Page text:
“Doing Without” might bring negative connotations to mind at first. But learning to do without material goods in our lives can actually improve our quality of life!
I don’t know how you might answer that question, but for me, I think of misery.
During the Great Depression, “doing without” meant really doing without….having no shoes or coat, no heat for their homes and no social programs to serve as a safety net.
Life during the beginning of the century was much different than life is today. Social security, public housing and numerous government programs keep our population from suffering at the same levels of the Great Depression.
But as I think about life in 21st century America, I see a paradox of sorts.
Most Americans live lives of excess. Consumption is so much a part of our lives, we’ve become immune to it. I’ve heard it said that even the poorest Americans live better than most of the rest of the world. We should be grateful and happy, right?
Yet, according to recent Gallup polls, while feeling that the economy is improving, Americans are reporting an unprecedented decline in well-being. Wait, could it be that money and security doesn’t make us happy?!
Who knew? (tongue in cheek)
In recent years, new trends such as “minimalism”, “homesteading” and the “Kon Mari method” have surfaced.
What we’re beginning to understand is that all of our “stuff” is making us sick, depressed and overall unhappy. Yet, another good argument for learning to do without!
Most of us have passed the “Fulfillment Curve“.
So then, what does “Do Without” look like in our everyday lives?
I would venture to say that we could all choose to “do without” some of the stuff that is cluttering our lives.
Go through your home, room by room, closet by closet and get rid of the clutter. Sell it, pitch it, give it away but get it out of your life.
The reason I am encouraging you to do this is NOT to be more organized (although that’s a nice thing).
It’s NOT to make money to pay off some bills (although that’s nice as well).
The reason I’m encouraging you to get rid of physical clutter in the place you call home is so that you can get down to business about what’s really important to you.
If you are looking to make some changes in your life this year, your potential to reach those goals will be diminished by clutter in your life.
My assumption is that you would like to be more self-reliant and sustainable in some way.
Perhaps you want to start a garden on your apartment’s balcony this year, but it’s loaded with lawn furniture that you never use and a bike that you never ride.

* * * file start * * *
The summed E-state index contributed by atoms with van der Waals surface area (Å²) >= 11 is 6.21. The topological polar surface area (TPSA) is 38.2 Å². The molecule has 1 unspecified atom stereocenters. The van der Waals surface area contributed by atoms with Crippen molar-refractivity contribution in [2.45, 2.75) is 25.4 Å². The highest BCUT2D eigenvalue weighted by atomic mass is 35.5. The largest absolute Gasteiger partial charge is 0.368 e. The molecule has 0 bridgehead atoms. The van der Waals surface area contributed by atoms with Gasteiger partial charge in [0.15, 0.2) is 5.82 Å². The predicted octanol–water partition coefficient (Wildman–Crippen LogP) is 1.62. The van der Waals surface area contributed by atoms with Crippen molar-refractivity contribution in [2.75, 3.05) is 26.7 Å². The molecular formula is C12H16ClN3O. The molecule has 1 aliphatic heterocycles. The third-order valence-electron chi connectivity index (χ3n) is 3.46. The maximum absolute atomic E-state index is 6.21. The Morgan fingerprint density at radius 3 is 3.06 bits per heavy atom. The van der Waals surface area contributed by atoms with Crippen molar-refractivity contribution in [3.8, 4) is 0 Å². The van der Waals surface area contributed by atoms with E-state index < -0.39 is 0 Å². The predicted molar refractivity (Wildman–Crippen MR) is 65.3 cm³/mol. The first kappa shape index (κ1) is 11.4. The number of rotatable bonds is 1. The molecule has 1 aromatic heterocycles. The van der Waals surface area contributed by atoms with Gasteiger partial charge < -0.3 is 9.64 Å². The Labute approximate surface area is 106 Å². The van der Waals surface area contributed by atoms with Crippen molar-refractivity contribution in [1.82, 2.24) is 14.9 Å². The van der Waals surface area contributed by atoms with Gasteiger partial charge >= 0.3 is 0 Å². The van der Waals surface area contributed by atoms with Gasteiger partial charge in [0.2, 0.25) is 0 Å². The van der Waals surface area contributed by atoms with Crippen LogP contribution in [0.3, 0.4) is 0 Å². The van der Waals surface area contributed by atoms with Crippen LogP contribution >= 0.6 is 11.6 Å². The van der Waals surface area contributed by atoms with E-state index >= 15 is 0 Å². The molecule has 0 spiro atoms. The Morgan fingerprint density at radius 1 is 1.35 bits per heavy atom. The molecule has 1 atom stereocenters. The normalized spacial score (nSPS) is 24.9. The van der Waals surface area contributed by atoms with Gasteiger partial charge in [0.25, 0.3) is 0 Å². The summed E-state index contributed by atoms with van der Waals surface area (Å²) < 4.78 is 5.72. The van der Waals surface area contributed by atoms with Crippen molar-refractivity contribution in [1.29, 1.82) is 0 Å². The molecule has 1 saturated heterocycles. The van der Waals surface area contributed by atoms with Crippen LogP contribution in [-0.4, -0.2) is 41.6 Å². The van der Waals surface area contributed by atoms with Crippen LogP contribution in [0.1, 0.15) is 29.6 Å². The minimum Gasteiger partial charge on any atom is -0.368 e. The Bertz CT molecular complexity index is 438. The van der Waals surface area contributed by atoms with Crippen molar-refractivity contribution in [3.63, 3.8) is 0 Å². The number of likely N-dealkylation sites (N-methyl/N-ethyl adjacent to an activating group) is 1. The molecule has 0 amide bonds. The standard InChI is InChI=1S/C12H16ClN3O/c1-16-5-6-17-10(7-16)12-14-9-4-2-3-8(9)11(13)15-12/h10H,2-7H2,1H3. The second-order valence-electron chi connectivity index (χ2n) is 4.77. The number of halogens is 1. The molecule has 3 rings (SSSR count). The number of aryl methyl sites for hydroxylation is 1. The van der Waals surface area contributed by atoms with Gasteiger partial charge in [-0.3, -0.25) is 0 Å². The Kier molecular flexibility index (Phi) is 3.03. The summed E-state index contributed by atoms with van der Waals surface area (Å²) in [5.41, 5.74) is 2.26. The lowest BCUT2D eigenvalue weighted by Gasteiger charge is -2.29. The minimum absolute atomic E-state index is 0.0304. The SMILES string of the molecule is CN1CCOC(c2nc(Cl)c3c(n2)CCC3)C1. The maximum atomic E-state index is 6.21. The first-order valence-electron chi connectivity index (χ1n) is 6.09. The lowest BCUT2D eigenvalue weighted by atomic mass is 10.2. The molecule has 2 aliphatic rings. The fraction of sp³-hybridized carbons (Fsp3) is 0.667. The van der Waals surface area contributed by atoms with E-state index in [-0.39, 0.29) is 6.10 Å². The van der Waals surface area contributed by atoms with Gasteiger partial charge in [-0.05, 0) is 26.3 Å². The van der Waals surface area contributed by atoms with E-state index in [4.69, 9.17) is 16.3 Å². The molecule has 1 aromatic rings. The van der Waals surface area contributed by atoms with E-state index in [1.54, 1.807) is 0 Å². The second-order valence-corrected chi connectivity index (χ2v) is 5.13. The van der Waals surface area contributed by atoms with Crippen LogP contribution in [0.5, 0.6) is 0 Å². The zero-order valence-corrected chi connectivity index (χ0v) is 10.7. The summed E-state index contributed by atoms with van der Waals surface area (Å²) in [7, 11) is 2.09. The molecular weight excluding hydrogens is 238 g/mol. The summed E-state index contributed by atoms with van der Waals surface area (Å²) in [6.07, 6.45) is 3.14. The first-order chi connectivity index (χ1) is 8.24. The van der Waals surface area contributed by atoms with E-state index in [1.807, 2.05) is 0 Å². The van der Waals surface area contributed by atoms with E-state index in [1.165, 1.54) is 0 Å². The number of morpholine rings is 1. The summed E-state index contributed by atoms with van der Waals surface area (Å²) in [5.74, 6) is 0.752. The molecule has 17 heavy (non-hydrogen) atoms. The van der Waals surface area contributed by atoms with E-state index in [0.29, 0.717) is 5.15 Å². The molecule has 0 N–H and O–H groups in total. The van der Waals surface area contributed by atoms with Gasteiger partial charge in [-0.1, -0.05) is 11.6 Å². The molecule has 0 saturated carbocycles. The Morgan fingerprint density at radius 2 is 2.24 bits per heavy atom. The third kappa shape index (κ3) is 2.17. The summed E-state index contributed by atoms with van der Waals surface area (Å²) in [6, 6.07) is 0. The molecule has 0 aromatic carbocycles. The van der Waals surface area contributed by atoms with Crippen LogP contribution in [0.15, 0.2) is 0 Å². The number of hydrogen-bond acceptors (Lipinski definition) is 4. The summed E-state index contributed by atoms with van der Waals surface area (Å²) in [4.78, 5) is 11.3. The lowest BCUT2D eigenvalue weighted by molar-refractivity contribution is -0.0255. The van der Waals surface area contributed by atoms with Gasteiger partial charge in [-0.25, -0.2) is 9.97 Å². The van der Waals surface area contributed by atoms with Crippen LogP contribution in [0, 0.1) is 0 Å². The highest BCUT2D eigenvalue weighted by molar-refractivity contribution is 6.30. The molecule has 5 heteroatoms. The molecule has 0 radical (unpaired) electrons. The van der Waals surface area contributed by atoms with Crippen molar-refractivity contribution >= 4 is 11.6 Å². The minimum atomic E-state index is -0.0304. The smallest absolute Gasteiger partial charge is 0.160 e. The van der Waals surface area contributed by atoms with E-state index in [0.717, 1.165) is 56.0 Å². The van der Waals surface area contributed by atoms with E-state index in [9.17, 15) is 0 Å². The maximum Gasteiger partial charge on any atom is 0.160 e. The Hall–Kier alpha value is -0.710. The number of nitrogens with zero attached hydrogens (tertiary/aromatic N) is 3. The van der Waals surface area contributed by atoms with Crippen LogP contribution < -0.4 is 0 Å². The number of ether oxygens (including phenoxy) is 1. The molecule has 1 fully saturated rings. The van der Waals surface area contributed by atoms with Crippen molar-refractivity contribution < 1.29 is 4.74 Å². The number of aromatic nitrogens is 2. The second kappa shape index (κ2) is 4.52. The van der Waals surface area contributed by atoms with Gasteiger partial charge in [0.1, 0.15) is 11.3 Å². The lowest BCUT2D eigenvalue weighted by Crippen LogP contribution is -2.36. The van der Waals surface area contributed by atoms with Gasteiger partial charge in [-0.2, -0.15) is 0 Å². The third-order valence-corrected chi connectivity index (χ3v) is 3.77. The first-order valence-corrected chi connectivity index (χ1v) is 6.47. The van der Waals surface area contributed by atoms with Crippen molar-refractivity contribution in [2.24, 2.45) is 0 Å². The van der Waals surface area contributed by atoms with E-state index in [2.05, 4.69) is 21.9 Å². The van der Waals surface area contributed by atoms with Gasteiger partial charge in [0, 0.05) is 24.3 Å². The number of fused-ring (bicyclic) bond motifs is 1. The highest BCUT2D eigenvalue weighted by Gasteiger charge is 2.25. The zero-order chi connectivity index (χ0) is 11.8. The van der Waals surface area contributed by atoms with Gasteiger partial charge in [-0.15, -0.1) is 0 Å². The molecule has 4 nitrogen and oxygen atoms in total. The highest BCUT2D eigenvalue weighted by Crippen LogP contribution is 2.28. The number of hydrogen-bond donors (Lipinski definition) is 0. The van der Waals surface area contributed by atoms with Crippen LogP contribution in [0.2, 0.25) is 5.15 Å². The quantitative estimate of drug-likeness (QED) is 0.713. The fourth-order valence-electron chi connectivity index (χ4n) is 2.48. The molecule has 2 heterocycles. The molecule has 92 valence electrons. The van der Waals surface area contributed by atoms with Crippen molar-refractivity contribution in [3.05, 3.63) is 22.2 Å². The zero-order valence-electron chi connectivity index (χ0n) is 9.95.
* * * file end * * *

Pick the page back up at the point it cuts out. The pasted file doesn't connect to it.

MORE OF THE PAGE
Get rid of those things so that you can use that space to accomplish what’s really important to you at this point in your life!
Make your kitchen more functional by clearing out things you don’t use and make room for a dehydrator or canning equipment! What good are all those casserole dishes doing you?
One of my readers has an aquaponics set-up in his basement! I would venture to say that he had to do a lot of clearing out before he could accomplish that amazing goal, but now he’s living his dream.
Some of you have considerable cash tied up in things that you’re hanging onto for sentimental reasons or guilt factors.
Unless it brings you joy at this point in your life, I encourage you to let it go.
I know this one is hard, but no one ever won an award for keeping the most “old stuff”, handed down from well-meaning relatives.
I love my father dearly, but he has given me enough “old stuff” over the years to fill 5 storage units…maybe more! Those wonderful items have found new homes. I can’t hang on to all of it, it drags me down.
It feels better to do without.
Still others of you over-spent on items that you can’t bear to get rid of. You feel as though you have “too much money tied up” in it. Perhaps you do, but let me ask you a question…is that item appreciating in value? I doubt that it is. The fact is that while you may have X amount of money invested, the value continues to drop…by the minute. Consider cashing out and consider it a learning experience.
“I love money.
I love everything about it.
I bought some pretty good stuff. Got me a $300 pair of socks. Got a fur sink. An electric dog polisher. A gasoline powered turtleneck sweater.
And, of course, I bought some dumb stuff too.”
You’ll never have today again.
Why not start living for today by learning to do without?